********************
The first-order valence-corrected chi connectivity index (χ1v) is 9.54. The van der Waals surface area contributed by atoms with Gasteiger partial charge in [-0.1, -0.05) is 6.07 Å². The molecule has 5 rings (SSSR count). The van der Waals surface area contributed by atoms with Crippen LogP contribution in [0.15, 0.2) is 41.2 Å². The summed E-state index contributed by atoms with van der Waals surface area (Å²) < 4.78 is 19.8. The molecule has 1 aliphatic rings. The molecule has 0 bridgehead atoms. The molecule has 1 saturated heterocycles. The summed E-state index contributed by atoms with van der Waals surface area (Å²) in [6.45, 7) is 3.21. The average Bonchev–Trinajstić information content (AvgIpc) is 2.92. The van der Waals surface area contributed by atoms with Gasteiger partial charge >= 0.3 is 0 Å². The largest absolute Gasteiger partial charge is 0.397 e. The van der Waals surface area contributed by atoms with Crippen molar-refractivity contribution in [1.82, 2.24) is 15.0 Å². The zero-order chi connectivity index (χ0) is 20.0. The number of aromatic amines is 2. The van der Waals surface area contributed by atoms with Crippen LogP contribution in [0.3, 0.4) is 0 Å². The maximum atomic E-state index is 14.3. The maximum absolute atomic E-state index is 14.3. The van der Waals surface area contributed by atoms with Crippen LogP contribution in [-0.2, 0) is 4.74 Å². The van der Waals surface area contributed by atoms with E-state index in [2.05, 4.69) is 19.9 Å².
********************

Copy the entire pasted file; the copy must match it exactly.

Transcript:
The first-order valence-corrected chi connectivity index (χ1v) is 9.54. The van der Waals surface area contributed by atoms with Gasteiger partial charge in [-0.1, -0.05) is 6.07 Å². The molecule has 5 rings (SSSR count). The van der Waals surface area contributed by atoms with Crippen LogP contribution in [0.15, 0.2) is 41.2 Å². The summed E-state index contributed by atoms with van der Waals surface area (Å²) < 4.78 is 19.8. The molecule has 1 aliphatic rings. The molecule has 0 bridgehead atoms. The molecule has 1 saturated heterocycles. The summed E-state index contributed by atoms with van der Waals surface area (Å²) in [6.45, 7) is 3.21. The average Bonchev–Trinajstić information content (AvgIpc) is 2.92. The van der Waals surface area contributed by atoms with Gasteiger partial charge >= 0.3 is 0 Å². The largest absolute Gasteiger partial charge is 0.397 e. The van der Waals surface area contributed by atoms with Crippen molar-refractivity contribution in [1.82, 2.24) is 15.0 Å². The zero-order chi connectivity index (χ0) is 20.0. The number of aromatic amines is 2. The van der Waals surface area contributed by atoms with Crippen LogP contribution in [0.3, 0.4) is 0 Å². The maximum atomic E-state index is 14.3. The maximum absolute atomic E-state index is 14.3. The van der Waals surface area contributed by atoms with Crippen LogP contribution in [-0.2, 0) is 4.74 Å². The van der Waals surface area contributed by atoms with E-state index in [2.05, 4.69) is 19.9 Å².